Lotus Esprit V8

The Esprit’s balance and agility were legendary, which Lotus succeeded in carrying forward to the V8s, while endowing them with superb braking, too.

Throughout its 28 year history, there were many variations of the Lotus Esprit but all of them can be grouped into two design groups.

The first category is what is commonly referred to as the Giugiaro Esprit; named after the original Italian designer of the car, Giorgetto Giugiaro. The easiest way to identify those cars is if the car was built before 1988 MY (model year) then it is a Giugiaro Esprit. Styling-wise, the Giugiaro Esprit is distinguished by sharp angles and a wedge shape.

In 1988, designer Peter Stevens who is also famous for designing the McLaren F1 supercar softened the crisp edges of the Esprit. It was more modern-looking and sexier from a design perspective.

The Esprit was built completely by hand. The Esprit production line was established back in 1976. Until the end of production in 2004, nothing changed much since those days a quarter of a century ago. There were only 21 people on the line. Each car took about 584 man-hours to assemble.

With multiple people working on the car, total assembly was accomplished in about one week. One car rolled out of the assembly line every business day. Upon completion, each vehicle was driven on the test track.

After the test drive, the car was put on a lift and thoroughly inspected and adjusted. Afterward, the car was test-driven a second time to verify everything was perfect.

Although the Esprit was developed over 30 years, the basics remained the same throughout its life, all the way from the S1 through to the very last V8 02. The basics are pure supercar with its two-seater, mid-engined, rear-wheel-drive layout, and that wedge shape.

The Esprit was built around a steel backbone chassis, with the body panels made of Glass Fibre. All Esprit engines were designed and produced by Lotus from the first 2.0 liter inline 4 to the strong V8. Gearboxes on the other hand were sourced from other manufacturers. This was done as Lotus couldn’t afford to buy the tools to make their own gearboxes due to the small Esprit sales volumes.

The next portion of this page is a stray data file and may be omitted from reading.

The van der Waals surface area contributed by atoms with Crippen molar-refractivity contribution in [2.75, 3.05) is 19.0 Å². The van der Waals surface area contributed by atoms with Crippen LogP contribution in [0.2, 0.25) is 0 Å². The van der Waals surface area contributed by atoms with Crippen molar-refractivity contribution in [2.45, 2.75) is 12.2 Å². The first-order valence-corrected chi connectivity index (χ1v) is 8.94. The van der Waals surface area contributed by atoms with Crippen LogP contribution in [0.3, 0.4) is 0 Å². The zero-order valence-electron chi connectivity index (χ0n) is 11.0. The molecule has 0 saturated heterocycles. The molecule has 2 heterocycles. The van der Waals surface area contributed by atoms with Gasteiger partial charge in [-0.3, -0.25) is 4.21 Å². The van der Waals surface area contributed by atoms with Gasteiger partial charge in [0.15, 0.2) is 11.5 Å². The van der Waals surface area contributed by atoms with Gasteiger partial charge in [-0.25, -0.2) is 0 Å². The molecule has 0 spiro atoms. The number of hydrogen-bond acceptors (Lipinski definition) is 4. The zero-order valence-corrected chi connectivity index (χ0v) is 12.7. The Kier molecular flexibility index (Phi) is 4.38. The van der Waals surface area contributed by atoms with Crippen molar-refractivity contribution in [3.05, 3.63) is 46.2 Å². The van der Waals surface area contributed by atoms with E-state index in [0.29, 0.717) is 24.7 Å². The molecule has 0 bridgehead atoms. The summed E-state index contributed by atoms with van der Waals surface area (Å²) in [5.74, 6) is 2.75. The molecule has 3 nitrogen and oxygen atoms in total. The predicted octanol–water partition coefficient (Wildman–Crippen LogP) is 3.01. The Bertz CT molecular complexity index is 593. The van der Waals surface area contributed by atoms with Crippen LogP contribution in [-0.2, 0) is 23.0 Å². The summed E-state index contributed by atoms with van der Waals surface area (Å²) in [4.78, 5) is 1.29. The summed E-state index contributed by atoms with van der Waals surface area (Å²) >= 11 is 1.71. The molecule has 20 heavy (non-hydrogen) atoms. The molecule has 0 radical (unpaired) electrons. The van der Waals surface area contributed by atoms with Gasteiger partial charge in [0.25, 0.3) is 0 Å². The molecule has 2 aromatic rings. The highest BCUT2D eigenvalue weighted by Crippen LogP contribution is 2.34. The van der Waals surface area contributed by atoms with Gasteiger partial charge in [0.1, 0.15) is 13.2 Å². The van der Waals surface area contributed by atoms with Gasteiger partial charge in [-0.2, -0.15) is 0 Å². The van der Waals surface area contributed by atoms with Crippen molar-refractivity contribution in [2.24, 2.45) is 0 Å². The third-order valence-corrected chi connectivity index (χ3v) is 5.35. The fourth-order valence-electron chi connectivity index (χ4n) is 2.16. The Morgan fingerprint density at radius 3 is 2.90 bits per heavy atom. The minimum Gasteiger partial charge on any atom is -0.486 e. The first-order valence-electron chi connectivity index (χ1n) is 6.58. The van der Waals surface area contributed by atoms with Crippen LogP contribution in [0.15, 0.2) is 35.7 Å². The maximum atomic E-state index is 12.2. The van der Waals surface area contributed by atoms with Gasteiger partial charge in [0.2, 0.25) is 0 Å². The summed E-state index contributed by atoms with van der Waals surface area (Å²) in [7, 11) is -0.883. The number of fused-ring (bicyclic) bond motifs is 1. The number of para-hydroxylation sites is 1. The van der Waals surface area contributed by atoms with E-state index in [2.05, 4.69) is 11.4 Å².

The introduction of a V-8 powered Esprit in 1996 was the biggest news for the car in some time. The flat-plane-crank-style engine was of Lotus design, displacing 3.5 liters, with twin Garrett turbochargers. Changes were needed to the aging Renault five-speed transaxle to maintain reliability with the twin-turbo V-8’s 350-horsepower output. The 0-to-60-mph sprint dropped once again, this time to the low-four-second range.

This 1999 Lotus Esprit is reportedly one of just 123 V8 examples produced for the model year, and it is finished in black over tan leather and powered by a twin-turbocharged 3.5-liter V8 paired with a five-speed manual transaxle. Equipment includes three-piece OZ Racing wheels, Brembo brake calipers, front and rear spoilers, air conditioning, and an Alpine stereo. The fiberglass body is finished in black and features a front splitter, ducted side skirts, and a fixed rear spoiler. A removable roof panel is fitted and shown removed in the gallery below.

Optional three-piece OZ Racing Futura wheels measure 17″ upfront and 18″ outback and are fitted with Michelin Pilot Super Sport tires measuring 245/40 upfront and 285/35 outback. Braking is handled by Brembo calipers over vented rotors.

The cabin features seats trimmed in tan leather with matching carpets and contrasting black surfaces on the dashboard and center console. Equipment includes air conditioning, an Alpine stereo, and power windows and locks. The leather-wrapped steering wheel fronts VDO instrumentation includes an 8k-rpm tachometer and a 220-mph speedometer, as well as gauges for coolant temperature and fuel level. The digital odometer indicates 16k miles, yes just 16k miles.